Bill Cosby is just one man in a long line of powerful men throughout history who have wielded their power, status, and wealth to subjugate, violate, and silence women simply because they could. In that he is not unique. What is unique about Cosby is the fact that he was able to fool so many of us for so long that the vague whispers of his true nature went unheard by the vast majority of us. The clues are there, though. They’re in his comedy tapes and late-night talk show appearances. We were all too eager to believe his lies, and with them he damned us. The truths of these women, however, must supplant any warm feelings of nostalgia that might be conjured when reevaluating Cosby’s legacy. We owe that to them. The least we can do is listen and believe, but we should all do more. Every story we hear of sexual violence should embolden us to stop rape culture in its tracks, to hold our leaders and legislators accountable for the policies they enact. Any silence on our part, once we know the truth, makes us no better than the perpetrator.
One of the worst things about rapists, other than the fact that they exist at all, is that their victims inherit what they themselves rarely possess: shame. When they do feel shame, it is often for having been caught, called out, and held accountable for their behavior. The shame they experience is not tied to the suffering they have engendered but rather their failure in ensuring it never saw the light of day. You see, shame would be a powerful force for good if it were felt by the right people for the right reasons. Shame, if it manifested much differently than it so often does, would mitigate against humanity’s worst impulses. Murderers, rapists, colonizers, dictators, fascists—all of these people could do with a good dose of shame. But shame has no power as a preventative measure when the people who have these inclinations to do harm, to enact violence on other people, are without guilt. Guilt and shame are not the same thing. You can feel shame, which is a minimizing and ugly feeling, without feeling as if you have done anything wrong. Unfortunately, victims of sexual violence often feel guilt and shame, because our culture places the onus of violence on the shoulders of the victim. What was she wearing? How much had she had to drink? Doesn’t she have a reputation for being, well, slutty? Why was she out that late at night? She was asking for it. You know how she gets when she drinks. She’s so flirty, any man would think he had an open invitation. A couple of cocktails and she’s three sheets in the wind. And people wonder why women are afraid to speak out?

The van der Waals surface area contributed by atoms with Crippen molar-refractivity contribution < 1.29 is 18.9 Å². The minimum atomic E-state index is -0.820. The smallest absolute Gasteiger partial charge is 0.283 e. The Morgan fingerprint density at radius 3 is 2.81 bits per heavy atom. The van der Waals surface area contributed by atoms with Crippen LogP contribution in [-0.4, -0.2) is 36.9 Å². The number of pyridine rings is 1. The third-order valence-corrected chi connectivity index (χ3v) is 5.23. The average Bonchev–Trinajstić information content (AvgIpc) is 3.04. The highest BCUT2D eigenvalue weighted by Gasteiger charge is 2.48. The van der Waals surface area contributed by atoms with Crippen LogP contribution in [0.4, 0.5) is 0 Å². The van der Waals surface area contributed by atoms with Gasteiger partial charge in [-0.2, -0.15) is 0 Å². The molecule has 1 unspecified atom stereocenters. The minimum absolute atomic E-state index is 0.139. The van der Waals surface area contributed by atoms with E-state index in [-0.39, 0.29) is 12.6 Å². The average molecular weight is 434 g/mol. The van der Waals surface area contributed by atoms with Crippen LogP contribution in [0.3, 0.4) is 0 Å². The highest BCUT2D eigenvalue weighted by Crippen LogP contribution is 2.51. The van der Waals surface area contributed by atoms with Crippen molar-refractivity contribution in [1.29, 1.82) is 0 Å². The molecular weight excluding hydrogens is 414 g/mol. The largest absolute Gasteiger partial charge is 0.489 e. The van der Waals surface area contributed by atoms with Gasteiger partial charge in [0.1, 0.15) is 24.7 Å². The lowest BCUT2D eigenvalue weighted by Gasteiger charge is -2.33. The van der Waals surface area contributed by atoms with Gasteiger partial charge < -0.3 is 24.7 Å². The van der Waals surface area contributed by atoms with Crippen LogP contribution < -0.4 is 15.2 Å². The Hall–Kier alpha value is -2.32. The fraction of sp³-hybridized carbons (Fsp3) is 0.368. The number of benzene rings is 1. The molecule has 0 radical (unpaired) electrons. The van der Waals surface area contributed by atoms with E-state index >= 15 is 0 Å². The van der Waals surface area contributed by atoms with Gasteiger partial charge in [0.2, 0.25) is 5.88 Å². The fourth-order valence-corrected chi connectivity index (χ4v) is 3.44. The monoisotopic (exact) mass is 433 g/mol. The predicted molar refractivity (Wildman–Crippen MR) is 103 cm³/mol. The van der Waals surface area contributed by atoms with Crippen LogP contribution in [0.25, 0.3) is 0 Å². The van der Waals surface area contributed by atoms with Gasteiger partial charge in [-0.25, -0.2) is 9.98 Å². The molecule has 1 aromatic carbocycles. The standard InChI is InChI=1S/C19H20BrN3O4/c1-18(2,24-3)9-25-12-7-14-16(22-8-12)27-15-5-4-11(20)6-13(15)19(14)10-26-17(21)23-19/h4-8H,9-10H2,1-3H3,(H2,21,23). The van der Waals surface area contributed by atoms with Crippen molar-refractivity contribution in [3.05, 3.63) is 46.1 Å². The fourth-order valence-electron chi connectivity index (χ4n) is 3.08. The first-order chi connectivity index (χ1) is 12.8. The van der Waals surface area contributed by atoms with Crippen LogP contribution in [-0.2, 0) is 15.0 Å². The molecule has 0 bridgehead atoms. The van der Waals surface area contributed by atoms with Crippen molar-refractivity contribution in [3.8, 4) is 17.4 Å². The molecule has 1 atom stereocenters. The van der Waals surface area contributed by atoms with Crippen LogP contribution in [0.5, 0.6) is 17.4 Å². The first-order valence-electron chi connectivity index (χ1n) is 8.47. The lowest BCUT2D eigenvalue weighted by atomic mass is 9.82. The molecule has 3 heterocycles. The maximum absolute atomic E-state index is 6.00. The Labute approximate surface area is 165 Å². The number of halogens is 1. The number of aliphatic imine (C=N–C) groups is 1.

We Need to Talk About Cosby asks more questions than it answers. It rejects the simple conclusions characteristic of less complicated narratives and instead interrogates the story of Bill Cosby within the larger framework of American history, specifically Black American history, in the latter half of the twentieth century. It challenges us, the viewers, to look rape culture in the face and to hold abusers accountable. Even when they’re our heroes. Perhaps even especially then.
Many people have asked whether it is possible to separate the art from the artist. Is it possible to find beauty in the artistic creations of bad men and insist, as some would try to, that they (the works of art) sprang fully-formed (decontextualized and pure) from the head of the aggressor? I think that’s the wrong question to ask. Here are two things that we know to be true: one, Bill Cosby revolutionized the entertainment industry for Black performers and effected positive change for millions of Black Americans who watched and loved him on The Cosby Show; and two, he spent decades grooming, drugging, assaulting, raping, and silencing women who trusted and admired him. These facts exist in tandem. They are uncomfortable, to be sure, but it benefits no one, least of all his survivors, to try to mitigate his crimes based on the success of his career. We do not make it to Heaven based on our best moments. Perhaps the most succinct and pithy summary of Cosby’s life and career is given by Renée Graham, an associate editor and opinion columnist for The Boston Globe. In one part of her interview with W. Kamau Bell, she says that Cosby is “a rapist who had a successful TV show”. At the end of the day, it is as simple—and complicated—as that.
We Need to Talk About Cosby is currently airing on Showtime on Sunday nights at 10:00 PM EST. It is also available to stream on various platforms, including Hulu, YouTube TV, Sling TV, and Amazon Prime Video.